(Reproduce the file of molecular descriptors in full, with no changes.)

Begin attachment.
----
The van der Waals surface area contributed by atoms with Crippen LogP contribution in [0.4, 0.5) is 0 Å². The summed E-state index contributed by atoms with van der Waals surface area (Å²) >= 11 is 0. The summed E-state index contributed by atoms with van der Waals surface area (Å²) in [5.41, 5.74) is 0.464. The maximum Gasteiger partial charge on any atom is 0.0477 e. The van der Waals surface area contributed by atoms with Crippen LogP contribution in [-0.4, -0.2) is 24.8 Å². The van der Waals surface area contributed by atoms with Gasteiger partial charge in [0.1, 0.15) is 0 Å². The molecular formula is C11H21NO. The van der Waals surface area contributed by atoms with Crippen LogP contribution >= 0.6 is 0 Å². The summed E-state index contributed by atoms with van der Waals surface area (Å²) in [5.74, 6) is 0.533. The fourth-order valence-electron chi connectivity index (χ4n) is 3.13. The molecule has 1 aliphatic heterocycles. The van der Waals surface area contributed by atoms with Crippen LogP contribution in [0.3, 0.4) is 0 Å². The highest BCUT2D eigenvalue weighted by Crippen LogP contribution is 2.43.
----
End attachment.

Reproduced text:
The van der Waals surface area contributed by atoms with Crippen LogP contribution in [0.4, 0.5) is 0 Å². The summed E-state index contributed by atoms with van der Waals surface area (Å²) >= 11 is 0. The summed E-state index contributed by atoms with van der Waals surface area (Å²) in [5.41, 5.74) is 0.464. The maximum Gasteiger partial charge on any atom is 0.0477 e. The van der Waals surface area contributed by atoms with Crippen LogP contribution in [-0.4, -0.2) is 24.8 Å². The van der Waals surface area contributed by atoms with Gasteiger partial charge in [0.1, 0.15) is 0 Å². The molecular formula is C11H21NO. The van der Waals surface area contributed by atoms with Crippen LogP contribution >= 0.6 is 0 Å². The summed E-state index contributed by atoms with van der Waals surface area (Å²) in [5.74, 6) is 0.533. The fourth-order valence-electron chi connectivity index (χ4n) is 3.13. The molecule has 1 aliphatic heterocycles. The van der Waals surface area contributed by atoms with Crippen LogP contribution in [0.3, 0.4) is 0 Å². The highest BCUT2D eigenvalue weighted by Crippen LogP contribution is 2.43.